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Labour Views: Is our Healthcare System about to collapse?

Jan 17, 2024

Another year, another bump in the road for NWT Healthcare. In the past two weeks, both of Yellowknife’s local health centres have been forced to temporarily close due to mechanical issues caused by the recent cold snap.

This left the hospital as the only option for urgent care, but Stanton is already running at full capacity, thanks to a seasonal spike in severe respiratory illnesses. This in turn affects non-Yellowknife residents who may need those spaces because the care they need isn’t available in their home communities.

We know the territorial government can’t control the weather, and you can’t tell people to “stop getting sick”. But what our government can do - and should have been doing for the past twenty plus years - is invest in a healthcare system that can handle unexpected circumstances with minimal disruptions.

We’re at the point now where our healthcare system looks like a game of Jenga - a shaky structure full of holes and ready to collapse at any moment as another block is removed, and more weight is piled on top.

One of our biggest problems is that instead of filling those holes by investing in resident, indeterminate positions, our government has been relying too heavily on locums and contract workers.

While contract workers may be necessary at times to fill gaps, they’ve become so common in our system that the differences between how contract and permanent staff are treated are dividing what should be a cohesive workplace, resulting in low morale, and making retention issues worse.

Having fewer long-term healthcare workers also affects overall quality and continuity of care.

Bringing out of territory workers for short stints at a time results in a revolving door of healthcare staff who may be unfamiliar with local cultures and languages, community social structures and supports, or even the day-to-day practices and procedures of their workplace.

It’s so important - especially in the NWT - for residents to receive culturally appropriate healthcare delivered by workers who live in and know the North. Being able to build relationships between residents and healthcare providers is a key part of delivering consistent, quality care.

When appointments do become available, it’s frustrating to have to spend most of your appointment time bringing the latest locum up to speed on your medical history and current situation.  

The GNWT’s current approach of relying on a constant rotation of locums means healthcare workers don’t have the time to get to know their patients or become part of their community.

If the GNWT wants to attract (and retain!) long-term healthcare workers, they need to fully understand how relying on short term fixes is hurting everyone involved - from the contract workers who feel isolated and resented, to the indeterminate workers who feel disrespected and undervalued, to NWT residents who feel their healthcare needs are not being met.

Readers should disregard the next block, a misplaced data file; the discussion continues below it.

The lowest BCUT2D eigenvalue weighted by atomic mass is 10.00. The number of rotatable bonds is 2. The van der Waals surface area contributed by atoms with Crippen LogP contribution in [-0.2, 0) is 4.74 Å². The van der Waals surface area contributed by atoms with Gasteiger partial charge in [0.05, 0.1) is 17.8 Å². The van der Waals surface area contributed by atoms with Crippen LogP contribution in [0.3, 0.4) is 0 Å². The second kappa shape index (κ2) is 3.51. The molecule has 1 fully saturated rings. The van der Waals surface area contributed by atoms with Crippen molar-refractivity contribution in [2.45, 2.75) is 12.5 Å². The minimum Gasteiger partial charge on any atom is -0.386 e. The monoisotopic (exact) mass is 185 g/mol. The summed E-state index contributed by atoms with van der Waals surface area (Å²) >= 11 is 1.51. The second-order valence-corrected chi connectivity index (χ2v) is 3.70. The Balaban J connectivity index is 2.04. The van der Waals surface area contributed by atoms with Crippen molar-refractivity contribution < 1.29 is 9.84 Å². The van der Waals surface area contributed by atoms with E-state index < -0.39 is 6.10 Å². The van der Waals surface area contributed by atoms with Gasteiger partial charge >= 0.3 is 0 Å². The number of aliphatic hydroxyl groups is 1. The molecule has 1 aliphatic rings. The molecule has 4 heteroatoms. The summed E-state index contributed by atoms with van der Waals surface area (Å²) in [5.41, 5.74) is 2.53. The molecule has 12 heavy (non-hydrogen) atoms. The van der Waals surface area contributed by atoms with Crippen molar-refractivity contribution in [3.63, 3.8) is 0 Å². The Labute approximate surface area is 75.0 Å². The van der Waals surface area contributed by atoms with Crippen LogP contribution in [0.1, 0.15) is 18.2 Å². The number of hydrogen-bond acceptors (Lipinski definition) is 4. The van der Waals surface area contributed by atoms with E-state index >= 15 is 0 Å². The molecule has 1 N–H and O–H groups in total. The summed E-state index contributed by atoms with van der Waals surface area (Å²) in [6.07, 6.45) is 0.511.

It also undermines the integrity of our system. When the government continues to highlight understaffing as the rationale for the state of NWT healthcare, people feel guilty about booking appointments or accessing care unless it’s a life-or-death situation.

Missing out on preventative care because you don’t want to overburden workers or take a spot from someone “who really needs it” results in more stress on the system down the road when conditions worsen and require more complex care.

And while it certainly helps, investing in healthcare isn’t just about spending money - it also means investing the time and resources to talk to and listen to your workers, hear what they have to say, and take their input seriously.

These days it feels like “engagement” is less about looking for real solutions and more about government policy makers being able to tick a box on their checklist. Surveys and workplace evaluations aren’t helpful to anyone if they get put on a shelf to gather dust as soon as they’re published.

Maybe our newly elected Cabinet’s New Years resolution for 2024 should be to find ways to include what they hear from residents and workers in the policies they approve, rather than providing excuses for why they won’t.

A lot of the issues our Union hears about from members in healthcare come down to the relationship - or lack thereof - between workers and the most senior levels of management.

While compensating workers fairly - and equitably - is always important, money can only fix so much when the decision-makers have lost touch with what’s happening on the ground.

If GNWT leadership truly wants to fix our healthcare system, they need to show their workers that they are valued, respected, and that their concerns are being taken seriously.